Friday, October 16, 2009

Loans: What to Look For


Chances are, you'll have to take out some sort of loan during your lifetime. Maybe you already have. Here's some basic guidance on the three phases of dealing with loans: choosing one, repaying it, and (should you need to) refinancing it.

Shopping for a loan
When shopping for a loan, focus on the long-term cost of the loan, not the monthly payment. “Many car dealers or even mortgage lenders will entice borrowers by asking how much they can afford to pay each month,” said FDIC Senior Consumer Affairs Officer Janet Kincaid. “It may be better to pay slightly more money each month, but for a shorter time period, if it means you will be paying less in total interest.” She also said that some people look so much at the monthly payment that they don’t notice certain fees or service charges that are imposed. “You’ve got to look at the full picture before signing a loan agreement, including the APR and provisions of the loan that can increase fees,” Kincaid said.
(Taken from "51 Ways to Save Hundred on Loans and Credit Cards," FDIC Consumer News, Summer 2007.)

Do your research; shop around for the lowest interest rate, though your credit score may determine what interest rates you are offered. If you're looking for an auto loan, there are an abundance of online calculators you can use to compare rates.

As far as school loans, take what you can get (but only if you really need it) from Uncle Sam. Federal Stafford loans will almost always be the best deal. If you're offered subsidized loans, go for it; they won't accrue any interest until you graduate! They also won't accrue interest if you go into deferment after graduation. You can, of course, start paying them off early, but since they're not accruing any interest, you might be better off investing any extra money you save while you're in school (or using it to pay off other interest-bearing debts). Unsubsidized loans start accruing interest as soon as you get them. Still, they generally offer much better rates than private loans and you don't have to start repaying them until six months after you've finished all your schooling—though the sooner you can start paying on these the better since they're accruing compound interest.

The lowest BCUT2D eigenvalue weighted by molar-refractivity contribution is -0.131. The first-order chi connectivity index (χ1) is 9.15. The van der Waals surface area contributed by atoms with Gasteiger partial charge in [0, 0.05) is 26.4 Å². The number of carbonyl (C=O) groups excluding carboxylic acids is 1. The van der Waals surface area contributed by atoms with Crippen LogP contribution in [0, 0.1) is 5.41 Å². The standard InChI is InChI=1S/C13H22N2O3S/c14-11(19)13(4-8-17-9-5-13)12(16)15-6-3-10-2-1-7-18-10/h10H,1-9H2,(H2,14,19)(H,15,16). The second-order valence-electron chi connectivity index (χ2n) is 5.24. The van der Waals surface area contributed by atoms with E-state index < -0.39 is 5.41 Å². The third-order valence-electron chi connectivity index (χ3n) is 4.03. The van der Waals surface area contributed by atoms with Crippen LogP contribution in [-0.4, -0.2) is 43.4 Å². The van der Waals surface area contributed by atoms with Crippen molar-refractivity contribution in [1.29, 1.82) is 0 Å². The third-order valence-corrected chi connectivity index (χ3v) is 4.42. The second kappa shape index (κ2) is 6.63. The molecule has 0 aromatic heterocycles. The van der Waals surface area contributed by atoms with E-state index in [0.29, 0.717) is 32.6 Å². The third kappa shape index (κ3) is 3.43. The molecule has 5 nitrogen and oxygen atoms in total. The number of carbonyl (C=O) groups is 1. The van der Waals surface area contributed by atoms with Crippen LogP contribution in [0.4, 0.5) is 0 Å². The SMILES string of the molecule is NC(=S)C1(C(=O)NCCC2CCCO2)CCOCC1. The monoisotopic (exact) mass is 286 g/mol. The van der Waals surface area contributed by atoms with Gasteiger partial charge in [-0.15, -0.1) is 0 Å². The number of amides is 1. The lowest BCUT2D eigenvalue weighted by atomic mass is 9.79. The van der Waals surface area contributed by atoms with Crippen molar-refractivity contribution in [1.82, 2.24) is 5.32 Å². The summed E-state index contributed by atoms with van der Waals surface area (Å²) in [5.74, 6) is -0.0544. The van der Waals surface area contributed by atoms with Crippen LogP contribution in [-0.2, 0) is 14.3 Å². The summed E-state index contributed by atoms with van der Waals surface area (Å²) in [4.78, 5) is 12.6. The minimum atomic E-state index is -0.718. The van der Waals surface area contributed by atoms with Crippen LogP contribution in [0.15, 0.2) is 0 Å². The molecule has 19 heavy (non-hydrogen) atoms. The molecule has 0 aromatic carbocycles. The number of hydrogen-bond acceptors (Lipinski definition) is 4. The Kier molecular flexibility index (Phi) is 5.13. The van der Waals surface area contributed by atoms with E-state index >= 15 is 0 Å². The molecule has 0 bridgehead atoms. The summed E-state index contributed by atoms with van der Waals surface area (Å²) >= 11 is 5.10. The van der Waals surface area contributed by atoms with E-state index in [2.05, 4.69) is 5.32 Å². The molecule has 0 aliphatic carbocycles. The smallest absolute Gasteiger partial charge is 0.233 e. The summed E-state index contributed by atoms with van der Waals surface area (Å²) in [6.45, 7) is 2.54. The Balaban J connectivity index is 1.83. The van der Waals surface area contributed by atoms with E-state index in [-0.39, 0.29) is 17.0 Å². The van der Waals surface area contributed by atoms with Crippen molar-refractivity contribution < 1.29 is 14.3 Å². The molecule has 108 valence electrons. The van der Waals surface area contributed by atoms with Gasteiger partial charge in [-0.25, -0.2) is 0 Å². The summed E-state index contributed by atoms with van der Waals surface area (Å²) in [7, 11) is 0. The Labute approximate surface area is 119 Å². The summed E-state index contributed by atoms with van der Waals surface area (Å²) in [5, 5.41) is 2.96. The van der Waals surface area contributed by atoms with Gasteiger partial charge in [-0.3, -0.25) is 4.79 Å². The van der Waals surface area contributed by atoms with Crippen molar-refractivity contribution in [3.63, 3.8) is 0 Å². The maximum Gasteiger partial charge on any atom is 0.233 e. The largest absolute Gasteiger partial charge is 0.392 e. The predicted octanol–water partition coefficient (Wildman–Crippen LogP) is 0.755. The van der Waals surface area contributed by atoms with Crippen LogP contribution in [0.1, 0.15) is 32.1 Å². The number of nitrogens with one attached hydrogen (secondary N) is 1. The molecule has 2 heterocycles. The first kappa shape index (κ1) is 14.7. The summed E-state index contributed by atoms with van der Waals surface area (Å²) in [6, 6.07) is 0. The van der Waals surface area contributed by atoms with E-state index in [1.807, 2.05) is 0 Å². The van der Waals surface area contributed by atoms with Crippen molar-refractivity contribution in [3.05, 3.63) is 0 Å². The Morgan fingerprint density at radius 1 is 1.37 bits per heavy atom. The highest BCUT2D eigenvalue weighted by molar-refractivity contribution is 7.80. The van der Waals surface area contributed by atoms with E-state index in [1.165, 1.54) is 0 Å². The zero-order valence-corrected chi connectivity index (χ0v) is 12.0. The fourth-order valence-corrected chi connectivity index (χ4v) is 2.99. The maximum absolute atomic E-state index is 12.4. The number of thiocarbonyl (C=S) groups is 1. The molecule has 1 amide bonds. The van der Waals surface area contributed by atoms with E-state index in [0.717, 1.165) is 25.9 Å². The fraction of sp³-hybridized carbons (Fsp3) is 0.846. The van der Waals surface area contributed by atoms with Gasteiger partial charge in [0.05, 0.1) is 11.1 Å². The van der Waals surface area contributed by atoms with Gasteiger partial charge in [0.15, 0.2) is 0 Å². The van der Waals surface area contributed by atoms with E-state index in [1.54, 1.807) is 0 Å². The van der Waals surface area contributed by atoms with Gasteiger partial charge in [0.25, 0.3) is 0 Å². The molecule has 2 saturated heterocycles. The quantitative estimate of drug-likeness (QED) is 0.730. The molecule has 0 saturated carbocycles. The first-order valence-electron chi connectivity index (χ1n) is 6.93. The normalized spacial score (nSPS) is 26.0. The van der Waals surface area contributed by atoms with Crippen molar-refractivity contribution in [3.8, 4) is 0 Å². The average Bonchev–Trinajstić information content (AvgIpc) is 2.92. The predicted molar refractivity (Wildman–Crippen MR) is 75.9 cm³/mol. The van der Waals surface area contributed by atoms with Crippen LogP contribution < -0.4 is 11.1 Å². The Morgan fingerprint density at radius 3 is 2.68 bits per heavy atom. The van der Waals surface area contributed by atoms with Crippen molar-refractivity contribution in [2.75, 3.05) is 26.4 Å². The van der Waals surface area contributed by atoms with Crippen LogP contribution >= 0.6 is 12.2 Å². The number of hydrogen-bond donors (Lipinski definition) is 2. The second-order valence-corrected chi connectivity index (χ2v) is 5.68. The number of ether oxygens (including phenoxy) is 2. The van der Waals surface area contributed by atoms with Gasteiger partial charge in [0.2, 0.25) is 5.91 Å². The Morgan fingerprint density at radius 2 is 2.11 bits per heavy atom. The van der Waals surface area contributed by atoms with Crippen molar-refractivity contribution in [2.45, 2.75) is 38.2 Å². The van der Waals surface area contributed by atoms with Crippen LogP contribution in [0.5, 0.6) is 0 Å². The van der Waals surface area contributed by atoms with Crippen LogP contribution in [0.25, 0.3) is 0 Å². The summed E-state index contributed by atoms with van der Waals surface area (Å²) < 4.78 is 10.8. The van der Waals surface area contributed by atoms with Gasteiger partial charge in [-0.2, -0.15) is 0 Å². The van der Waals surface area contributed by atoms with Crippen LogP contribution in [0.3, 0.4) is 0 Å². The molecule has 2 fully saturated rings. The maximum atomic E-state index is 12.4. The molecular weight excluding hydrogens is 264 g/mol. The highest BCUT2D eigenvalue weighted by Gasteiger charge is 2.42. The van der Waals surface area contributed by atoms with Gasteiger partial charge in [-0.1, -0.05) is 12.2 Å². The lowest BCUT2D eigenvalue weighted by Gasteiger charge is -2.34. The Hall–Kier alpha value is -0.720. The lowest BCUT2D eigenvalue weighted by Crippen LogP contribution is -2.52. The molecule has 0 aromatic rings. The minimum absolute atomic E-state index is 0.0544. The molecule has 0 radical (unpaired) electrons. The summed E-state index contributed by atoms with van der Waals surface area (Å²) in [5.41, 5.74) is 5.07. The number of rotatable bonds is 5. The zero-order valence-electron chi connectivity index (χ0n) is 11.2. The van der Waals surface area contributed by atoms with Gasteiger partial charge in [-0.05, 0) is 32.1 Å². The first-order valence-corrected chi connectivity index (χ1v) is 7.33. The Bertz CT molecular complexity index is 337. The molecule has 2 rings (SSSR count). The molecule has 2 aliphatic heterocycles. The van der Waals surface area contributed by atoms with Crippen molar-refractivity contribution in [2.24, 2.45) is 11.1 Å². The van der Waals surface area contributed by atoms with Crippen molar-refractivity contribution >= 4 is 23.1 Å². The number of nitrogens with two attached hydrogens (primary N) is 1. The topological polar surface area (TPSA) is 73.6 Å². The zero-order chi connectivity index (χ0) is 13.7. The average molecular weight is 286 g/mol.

With certain types of loans you can avoid unnecessary interest charges if you pay for certain costs out of your own pocket instead of borrowing that money, too. Let’s say you’re getting a new mortgage and you’re offered the chance to add the closing costs to the loan instead of paying them upfront. Sounds good on the surface, but remember that you’re not getting out of paying the closing costs—they’re added to the loan balance, so your monthly payments will increase and you’ll be paying interest on the closing costs.


Repayment
If you can afford to pay off your loans early, do it. You can save interest expense by increasing your monthly payments and/oror choosing a shorter payment term on your loan.

With auto loans, beware the trap of getting “upside down”—owing more on the car than it is worth when you sell or trade it in.

Talk to your banker if you’re having problems repaying a loan. Explain the situation and any unusual circumstances. Many lenders will agree to temporary or permanent reductions in your loan interest rate, monthly payment or other charges. Open communication is key. Again, it helps if you’ve had a clean record in the past.